Kansas State and Pittsburgh should make for another interesting game. Pittsburgh is a team that frequently struggles in the NCAA Tournament though, making the Elite Eight for their first time since the tournament expanded to 64 teams. The Sweet 16 has spelled disaster for the Panthers historically and it probably will again this season.
No. 1 Syracuse beats No. 2 Kansas State
Back in 2003 when the Orangemen won the national title, they carved a bloody path through the Big 12, taking down Oklahoma State, Oklahoma, Texas and Kansas. While those results really have very little to do with what happens this season, the continuing issue that Big 12 teams have to deal with in matching up with Syracuse is that they don’t see the zone defense very often.
The difference in this one will be Syracuse’s defense and K-State’s lack of quality shooters to extend the zone. Unless someone unexpectedly gets red hot from three-point range, Kansas State will struggle to score against the Orange and Syracuse could end up cruising to a relatively easy victory.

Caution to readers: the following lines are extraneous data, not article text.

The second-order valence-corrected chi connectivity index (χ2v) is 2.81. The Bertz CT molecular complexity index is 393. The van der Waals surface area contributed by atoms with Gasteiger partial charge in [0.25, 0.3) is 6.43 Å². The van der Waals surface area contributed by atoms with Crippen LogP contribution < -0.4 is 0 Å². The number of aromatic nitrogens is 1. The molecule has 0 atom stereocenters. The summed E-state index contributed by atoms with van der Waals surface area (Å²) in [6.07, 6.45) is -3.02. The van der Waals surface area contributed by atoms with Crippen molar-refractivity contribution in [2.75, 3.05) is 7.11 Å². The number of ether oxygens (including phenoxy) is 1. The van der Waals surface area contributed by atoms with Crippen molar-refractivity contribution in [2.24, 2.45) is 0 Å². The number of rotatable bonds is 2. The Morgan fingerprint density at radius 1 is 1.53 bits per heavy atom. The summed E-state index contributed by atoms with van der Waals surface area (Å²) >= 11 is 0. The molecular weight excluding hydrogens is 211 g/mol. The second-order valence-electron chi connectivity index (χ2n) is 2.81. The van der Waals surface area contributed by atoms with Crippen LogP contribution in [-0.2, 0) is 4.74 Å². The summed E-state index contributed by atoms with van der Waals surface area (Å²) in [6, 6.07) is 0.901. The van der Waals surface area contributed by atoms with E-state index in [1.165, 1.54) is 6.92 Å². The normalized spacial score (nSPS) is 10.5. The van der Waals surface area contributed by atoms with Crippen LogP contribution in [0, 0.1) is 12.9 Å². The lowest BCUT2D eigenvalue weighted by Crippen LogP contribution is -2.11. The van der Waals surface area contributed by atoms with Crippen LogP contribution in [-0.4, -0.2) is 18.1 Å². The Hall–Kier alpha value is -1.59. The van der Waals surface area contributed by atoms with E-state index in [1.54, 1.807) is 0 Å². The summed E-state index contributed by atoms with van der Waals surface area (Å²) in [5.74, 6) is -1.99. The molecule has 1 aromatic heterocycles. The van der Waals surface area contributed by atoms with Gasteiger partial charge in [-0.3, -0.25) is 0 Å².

The Final Four is one of the greatest spectacles in all of sports. By this point, if they've survived early round upsets, the best teams are usually firing on all cylinders—absolutely focused on the goal.
What happens from here is anybody's guess. It's been clear who the elite teams are for most of the season. Kansas, Syracuse and Kentucky have the best body of work over the course of the entire year and I believe all three will reach Indianapolis. The remaining No. 1 seed Duke is not at the same level as these three, and I believe they will be upset in the Elite Eight by Villanova.
So the four teams I expect to see invading Indianapolis in early April are Kansas, Syracuse, Kentucky and Villanova.